By Steve Savage, Mobility RV Service
There was a time when “burping” an RV refrigerator was a standard service technique. Burping has gradually fallen by the wayside, so only old-timers remember when it was commonplace.
Up until somewhere in the early 1990s refrigerator cooling coils — those coils you can see when you remove the exterior cover on the back of your refrigerator — used to block easily. Refrigerator manufacturers eventually modified the design and the problem is less frequent. It still pops up from time to time, and sometimes you can get lucky and save over a $1,000 on a new refrigerator using the burp method.
Coils most often become blocked when an RV refrigerator is left turned on while the RV is parked on a steep slope. When in that position for a prolonged period (hours), the rust preventive that circulates in the coils, along with the water, ammonia and hydrogen, form crystals. These crystals travel up and down the tubing until they block the smaller tubes and the refrigerator then stops working.
How do you know if your cooling coil is blocked? In a blocked coil, the burner tube will be very hot but the coils on the left side of the refrigerator (in the back) will not be warm at all. This will manifest itself after the refrigerator has been run overnight. Anytime you smell ammonia or see yellow or a yellow liquid on the bottom of the burner tube, you have a definite “leaker.” Your cooling coil has gone to heaven and must be replaced.
If the coils are hot on both sides of the back or you hear a gurgling sound and the refrigerator is not cooling, it most likely is a leaker. The coolant charge is likely gone, meaning you’re in for either a new refrigerator or cooling coil. If the refrigerator is very old, given the cost of new factory coil I would opt for a whole new refrigerator. I also only “recoil” with original factory coils, given the problems we and fellow techs have experienced with reliability from other sources.
If your refrigerator is not cooling and you find it is only hot on one side in the back, burping is worth a try. It does take a considerable amount of labor and time.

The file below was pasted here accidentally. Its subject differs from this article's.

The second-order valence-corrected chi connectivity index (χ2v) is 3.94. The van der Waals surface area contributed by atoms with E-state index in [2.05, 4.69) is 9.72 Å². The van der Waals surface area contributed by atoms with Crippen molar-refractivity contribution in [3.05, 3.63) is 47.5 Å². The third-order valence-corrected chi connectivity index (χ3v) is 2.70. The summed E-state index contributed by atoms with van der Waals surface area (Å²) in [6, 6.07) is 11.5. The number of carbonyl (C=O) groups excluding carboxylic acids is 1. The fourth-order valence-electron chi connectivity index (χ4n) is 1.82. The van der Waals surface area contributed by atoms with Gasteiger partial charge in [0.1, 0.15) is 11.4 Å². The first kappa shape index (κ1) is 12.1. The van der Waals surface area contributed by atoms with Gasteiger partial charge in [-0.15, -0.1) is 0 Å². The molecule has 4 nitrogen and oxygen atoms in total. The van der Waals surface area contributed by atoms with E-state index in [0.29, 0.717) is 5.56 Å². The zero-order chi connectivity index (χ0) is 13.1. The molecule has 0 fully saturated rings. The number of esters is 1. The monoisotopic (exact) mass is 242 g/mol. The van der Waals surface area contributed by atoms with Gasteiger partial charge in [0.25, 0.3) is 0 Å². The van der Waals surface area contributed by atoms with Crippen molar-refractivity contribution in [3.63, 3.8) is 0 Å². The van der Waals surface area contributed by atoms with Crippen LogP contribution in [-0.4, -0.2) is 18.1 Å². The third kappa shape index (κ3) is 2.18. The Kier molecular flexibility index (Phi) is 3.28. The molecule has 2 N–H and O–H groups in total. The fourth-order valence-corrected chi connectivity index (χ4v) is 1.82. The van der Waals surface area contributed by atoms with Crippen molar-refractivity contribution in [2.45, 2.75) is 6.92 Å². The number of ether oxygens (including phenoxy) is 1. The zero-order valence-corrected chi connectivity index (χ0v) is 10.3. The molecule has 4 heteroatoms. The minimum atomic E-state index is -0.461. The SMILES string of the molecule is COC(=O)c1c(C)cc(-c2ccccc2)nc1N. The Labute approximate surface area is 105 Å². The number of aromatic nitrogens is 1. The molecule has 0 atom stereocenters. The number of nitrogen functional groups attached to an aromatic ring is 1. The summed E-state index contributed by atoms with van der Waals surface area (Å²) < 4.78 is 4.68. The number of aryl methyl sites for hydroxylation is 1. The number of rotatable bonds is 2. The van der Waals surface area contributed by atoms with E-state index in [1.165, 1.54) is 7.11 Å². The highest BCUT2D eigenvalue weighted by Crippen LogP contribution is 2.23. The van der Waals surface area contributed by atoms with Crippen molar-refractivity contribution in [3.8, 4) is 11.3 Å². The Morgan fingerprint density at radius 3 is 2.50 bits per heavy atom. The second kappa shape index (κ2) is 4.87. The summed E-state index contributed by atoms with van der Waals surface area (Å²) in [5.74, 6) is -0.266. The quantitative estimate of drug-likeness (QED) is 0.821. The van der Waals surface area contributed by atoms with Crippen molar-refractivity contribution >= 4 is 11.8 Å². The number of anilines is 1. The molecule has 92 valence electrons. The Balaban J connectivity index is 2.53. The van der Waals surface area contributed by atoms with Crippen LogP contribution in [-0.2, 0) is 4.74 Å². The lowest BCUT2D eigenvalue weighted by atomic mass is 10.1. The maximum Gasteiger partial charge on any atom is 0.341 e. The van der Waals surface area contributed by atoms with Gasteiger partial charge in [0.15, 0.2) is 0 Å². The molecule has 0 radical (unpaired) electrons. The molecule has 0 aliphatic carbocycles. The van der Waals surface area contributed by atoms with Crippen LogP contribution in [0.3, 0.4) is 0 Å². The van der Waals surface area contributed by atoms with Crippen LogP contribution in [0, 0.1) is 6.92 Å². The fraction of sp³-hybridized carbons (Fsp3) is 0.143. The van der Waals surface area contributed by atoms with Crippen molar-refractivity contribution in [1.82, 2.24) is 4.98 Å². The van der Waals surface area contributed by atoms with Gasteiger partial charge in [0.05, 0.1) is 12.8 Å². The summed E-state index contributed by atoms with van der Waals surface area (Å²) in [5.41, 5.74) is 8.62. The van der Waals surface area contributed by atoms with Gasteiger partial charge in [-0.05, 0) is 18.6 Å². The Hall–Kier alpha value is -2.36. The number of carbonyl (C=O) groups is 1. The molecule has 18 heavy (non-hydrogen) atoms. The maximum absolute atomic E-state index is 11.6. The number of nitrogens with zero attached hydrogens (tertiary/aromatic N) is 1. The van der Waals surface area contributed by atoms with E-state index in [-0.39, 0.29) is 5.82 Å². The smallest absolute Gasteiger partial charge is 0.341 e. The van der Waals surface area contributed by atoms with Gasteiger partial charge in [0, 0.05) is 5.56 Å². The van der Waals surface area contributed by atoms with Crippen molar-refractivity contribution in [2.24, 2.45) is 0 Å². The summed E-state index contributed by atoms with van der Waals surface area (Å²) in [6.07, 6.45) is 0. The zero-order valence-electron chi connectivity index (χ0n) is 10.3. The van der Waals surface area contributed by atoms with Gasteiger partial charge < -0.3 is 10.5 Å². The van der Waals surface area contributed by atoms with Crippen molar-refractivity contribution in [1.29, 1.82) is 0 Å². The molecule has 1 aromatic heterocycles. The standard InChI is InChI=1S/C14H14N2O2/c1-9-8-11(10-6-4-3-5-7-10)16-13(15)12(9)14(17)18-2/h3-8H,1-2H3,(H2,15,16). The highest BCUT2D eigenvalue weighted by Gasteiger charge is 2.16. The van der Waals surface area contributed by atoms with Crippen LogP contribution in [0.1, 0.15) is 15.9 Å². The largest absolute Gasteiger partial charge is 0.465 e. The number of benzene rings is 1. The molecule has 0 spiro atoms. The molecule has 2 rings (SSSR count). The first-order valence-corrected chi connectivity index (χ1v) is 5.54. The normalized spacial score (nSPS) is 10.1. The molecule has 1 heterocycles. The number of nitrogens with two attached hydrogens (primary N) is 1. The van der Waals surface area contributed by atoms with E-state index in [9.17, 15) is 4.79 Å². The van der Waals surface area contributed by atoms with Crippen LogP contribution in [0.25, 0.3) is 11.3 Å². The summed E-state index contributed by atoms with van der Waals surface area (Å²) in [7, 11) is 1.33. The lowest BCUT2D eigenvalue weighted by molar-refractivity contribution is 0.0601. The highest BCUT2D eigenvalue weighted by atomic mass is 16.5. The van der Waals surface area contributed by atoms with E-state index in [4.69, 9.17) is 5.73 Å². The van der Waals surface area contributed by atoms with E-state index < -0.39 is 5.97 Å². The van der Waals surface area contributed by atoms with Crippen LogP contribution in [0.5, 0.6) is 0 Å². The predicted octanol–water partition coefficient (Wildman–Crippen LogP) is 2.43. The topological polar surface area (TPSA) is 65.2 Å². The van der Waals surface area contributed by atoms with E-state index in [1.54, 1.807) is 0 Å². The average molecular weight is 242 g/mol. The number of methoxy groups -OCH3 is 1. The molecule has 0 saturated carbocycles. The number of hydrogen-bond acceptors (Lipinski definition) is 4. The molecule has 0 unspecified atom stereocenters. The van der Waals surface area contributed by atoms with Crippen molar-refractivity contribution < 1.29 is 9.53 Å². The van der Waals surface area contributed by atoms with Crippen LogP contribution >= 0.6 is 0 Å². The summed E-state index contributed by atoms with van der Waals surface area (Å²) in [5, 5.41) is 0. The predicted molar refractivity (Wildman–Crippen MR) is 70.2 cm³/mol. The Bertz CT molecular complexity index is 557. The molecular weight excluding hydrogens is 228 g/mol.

• Familiarize yourself with how to remove your refrigerator from the cabinet where it is installed.
• Allow the refrigerator to cool down, if you have been operating it, and remove the refrigerator. Place it on the floor of your RV. We use a heavy carpet remnant so as not to mar the floor. It will be heavy and awkward, but two strong men can do it without too much trouble. Mind you, we don’t even attempt this with one of the big four-door models.
• With the refrigerator completely disconnected, tip it gently onto its side in such a way that the side that was not heating up is down. The side with the burner tube will orient up. Leave it overnight and the fluids inside will redistribute. Historically, folks said to turn it completely upside down, but we have had equally good luck laying it on its side.
• Next day, stand it back up, plug it in using an extension cord, and extend the 12-volt leads so you have power to the control panel (eyebrow board) at the front of the refrigerator. Turn the refrigerator on.
• Allow two hours to pass, and if you are lucky you will find the coil that was not getting warm before is now becoming warm. You should have a cold freezer and the lower compartment will begin to cool. It takes almost a day for it to completely cool down. If this is taking place, the refrigerator coil is no longer blocked and you can reinstall it and leave it on.
The downside to this procedure is there is no guarantee the coil will not become blocked again in the future. Despite this dark cloud, successfully burped refrigerators often go on to have many more years of productive life. The upside is, if it works, you have just saved yourself well over $1,200 in replacement costs or the expense of a new coil and the labor to install it, so we try this procedure first.
Why don’t dealerships do this? Many techs are young and do not know this was routine in years past. Additionally, it is not possible to issue a guarantee with this type of service, so the owner has to understand it may not work. Of course, if it doesn’t, the refrigerator is already out and ready to be serviced or replaced, so the labor involved is not a total loss.